Zynga has hired Don Mattrick as its new CEO, replacing founder Mark Pincus. The stock has jumped almost 20 percent in two days. Everyone believes that things will get better — that is, everyone except me. Let me explain why I don’t buy the PR spin.
Zynga’s share price soared as CEO Mark Pincus announced he would step aside from the lead role.
Zynga continues to struggle and lowered expectations for the upcoming year as it has seen underperformance in some games and its OMGPOP acquisition.
Game-maker Zynga is on the ropes and some think online gambling will give it a means to survive. But given that it’s late to the game and the messy laws governing American gambling, Zynga may have to fold its cards instead.
Zynga like many of its big web counterparts is grappling with the shift of consumers to the mobile platforms. Lack of mobile monetization opportunities are only part of the problem for the company that is beholden to Facebook and desktop-web for its growth and revenues.
Statistics suggest that a third of Draw Something‘s active users have deserted the game in just a month — bringing into question Zynga’s actions and judgment since deciding to purchase maker OMGPOP for $200 million.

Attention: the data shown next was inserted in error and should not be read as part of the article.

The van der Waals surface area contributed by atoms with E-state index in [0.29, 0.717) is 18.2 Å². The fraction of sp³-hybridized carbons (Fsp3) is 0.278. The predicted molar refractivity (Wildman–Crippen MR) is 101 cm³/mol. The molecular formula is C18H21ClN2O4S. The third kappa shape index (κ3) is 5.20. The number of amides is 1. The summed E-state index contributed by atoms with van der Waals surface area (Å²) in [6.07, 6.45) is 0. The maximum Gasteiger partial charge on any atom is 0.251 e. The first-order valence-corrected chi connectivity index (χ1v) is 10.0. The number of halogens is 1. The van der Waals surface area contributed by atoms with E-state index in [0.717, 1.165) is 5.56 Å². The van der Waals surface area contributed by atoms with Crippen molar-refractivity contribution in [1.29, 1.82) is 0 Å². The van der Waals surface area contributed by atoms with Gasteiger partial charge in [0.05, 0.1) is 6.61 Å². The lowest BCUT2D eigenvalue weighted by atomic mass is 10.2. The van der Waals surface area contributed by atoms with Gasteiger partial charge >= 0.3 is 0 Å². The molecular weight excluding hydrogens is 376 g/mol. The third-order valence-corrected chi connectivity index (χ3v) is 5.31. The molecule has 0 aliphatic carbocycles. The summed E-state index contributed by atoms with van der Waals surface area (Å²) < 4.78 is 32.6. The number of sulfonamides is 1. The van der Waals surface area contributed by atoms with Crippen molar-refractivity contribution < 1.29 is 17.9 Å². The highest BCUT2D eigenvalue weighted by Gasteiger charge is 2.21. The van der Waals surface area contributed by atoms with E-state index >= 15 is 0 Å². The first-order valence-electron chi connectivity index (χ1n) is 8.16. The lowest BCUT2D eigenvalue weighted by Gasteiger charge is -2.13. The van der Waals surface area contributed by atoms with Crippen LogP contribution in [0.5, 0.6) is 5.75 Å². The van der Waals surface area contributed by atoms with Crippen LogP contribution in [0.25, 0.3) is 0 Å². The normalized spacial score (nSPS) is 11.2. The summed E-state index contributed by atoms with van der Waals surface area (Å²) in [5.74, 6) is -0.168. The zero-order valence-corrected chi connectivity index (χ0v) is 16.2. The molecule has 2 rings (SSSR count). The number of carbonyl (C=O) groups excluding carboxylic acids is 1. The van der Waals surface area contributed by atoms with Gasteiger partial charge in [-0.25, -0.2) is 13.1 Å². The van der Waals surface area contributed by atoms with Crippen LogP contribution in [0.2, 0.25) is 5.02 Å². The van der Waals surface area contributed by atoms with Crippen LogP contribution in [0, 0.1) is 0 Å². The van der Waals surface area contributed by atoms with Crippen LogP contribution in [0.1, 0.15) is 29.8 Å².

Facebook shared some financials earlier this week as it heads to an IPO. Joined-at-the-hip Zynga reported, too — but its execs had to talk to investors since it’s already public. What do the numbers have to say?
About two weeks ago, I sat down with Zygna founder and CEO Mark Pincus to discuss the importance of mobile gaming to his company and evolution from Mark the entrepreneur to Pincus the CEO of a company that is valued at billions by Wall Street.
Facebook games maker Zynga plans to raise $1 billion (£630 million) in its initial public offering, valuing the fledgling internet firm at…
Zynga’s executives and early investors are set to reap a windfall when the social gaming company goes public. But the hefty payouts have alr…